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Aphria Inc (TSX:APHA) Clobbered as Market Mayhem Resumes

Aphria (TSX:APHA)(NYSE:APHA) took a beating on Monday after the TSX fell 118 points, cementing a week of steady losses for the stock. The immediate reason for Aphria’s sell-off is most likely the broader TSX sell-off, which was, in turn, influenced by losses in the Dow and NASDAQ. However, the TSX slump does not completely explain the slide: Aphria was down much more sharply than the TSX was at about 9.5% (vs. the TSX’s 0.8%).

Why is Aphria getting hit in the markets right now?

First let’s take a look at what’s going on in the TSX.

Market mayhem

Monday’s sell-off capped several days of losses for the S&P/TSX composite index. The index got hit hard in October, then started to recover early in November, then started falling again this past Friday. October’s TSX losses were driven by two factors: spillover effects from U.S. market carnage, and a particularly sharp sell-off in cannabis shares.

Now that cannabis stocks are becoming some of the biggest in the country by market cap, sharp losses in these stocks can send the TSX lower. So, it’s almost as likely that pot stocks like Aphria are driving the TSX down with them and vice versa. In light of this, we need a more specific reason why Aphria shares are falling.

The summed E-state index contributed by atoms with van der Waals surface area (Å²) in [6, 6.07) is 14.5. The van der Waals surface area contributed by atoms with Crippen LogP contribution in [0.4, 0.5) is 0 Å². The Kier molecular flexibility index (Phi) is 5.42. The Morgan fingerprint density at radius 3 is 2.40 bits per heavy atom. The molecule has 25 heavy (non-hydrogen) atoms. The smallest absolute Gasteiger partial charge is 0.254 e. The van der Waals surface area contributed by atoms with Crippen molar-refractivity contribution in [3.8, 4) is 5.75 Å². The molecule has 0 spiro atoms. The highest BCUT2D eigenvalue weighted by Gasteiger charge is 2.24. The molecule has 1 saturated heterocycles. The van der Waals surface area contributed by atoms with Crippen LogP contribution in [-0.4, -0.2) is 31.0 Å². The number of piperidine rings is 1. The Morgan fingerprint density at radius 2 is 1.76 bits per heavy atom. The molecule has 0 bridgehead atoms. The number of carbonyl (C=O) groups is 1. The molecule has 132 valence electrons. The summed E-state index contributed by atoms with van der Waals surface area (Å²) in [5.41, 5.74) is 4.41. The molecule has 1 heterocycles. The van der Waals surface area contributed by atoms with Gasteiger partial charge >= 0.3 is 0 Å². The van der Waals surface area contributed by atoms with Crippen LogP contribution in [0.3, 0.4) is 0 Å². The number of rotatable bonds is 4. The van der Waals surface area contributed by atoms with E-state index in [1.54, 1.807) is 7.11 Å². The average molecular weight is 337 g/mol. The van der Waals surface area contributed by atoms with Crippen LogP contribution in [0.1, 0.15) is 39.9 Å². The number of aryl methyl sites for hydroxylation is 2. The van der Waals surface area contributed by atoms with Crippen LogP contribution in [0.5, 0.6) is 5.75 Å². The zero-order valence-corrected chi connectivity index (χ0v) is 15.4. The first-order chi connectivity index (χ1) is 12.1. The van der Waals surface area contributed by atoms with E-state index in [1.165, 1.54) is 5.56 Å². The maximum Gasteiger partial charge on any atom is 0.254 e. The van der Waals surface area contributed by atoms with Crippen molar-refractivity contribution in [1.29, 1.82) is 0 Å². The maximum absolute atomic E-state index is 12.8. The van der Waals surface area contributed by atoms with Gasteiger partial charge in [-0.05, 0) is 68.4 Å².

Outshone by Aurora

One reason Aphria might be getting pummeled now is simply other cannabis stocks getting more attention. Aurora Cannabis recently released a blowout earnings report with some stellar numbers, and that may have led cannabis investors to sell Aphria and buy Aurora. At the same time, Aurora itself was down on Monday, though not nearly as sharply as Aphria. Canopy Growth is up slightly ahead of its Wednesday earnings report.

My advice? Wait for 2019

My advice for anyone considering investing in Aphria is to wait for the company’s 2019 earnings reports before buying the stock. With Aurora and Canopy releasing earnings this week, those stocks simply offer have better financial data post-legalization than Aphria. Those stocks are also likely to benefit from the increased coverage that comes from releasing highly anticipated earnings reports.

Another thing to consider is that cannabis stocks tend to move together in concert as a sector. Shortly after Canopy announced its $5 billion acquisition in August, all other TSX-listed cannabis stocks rallied with it. For the time being, investing in a cannabis ETF may have the same net effect as trying to pick one winning stock. A final thing to keep in mind is that cannabis stocks in general are highly speculative for now, with gains mainly riding on sky-high revenue growth despite questionable profits. For my part, I’m avoiding this sector altogether for the foreseeable future.

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Fool contributor Andrew Button has no position in any of the stocks mentioned.

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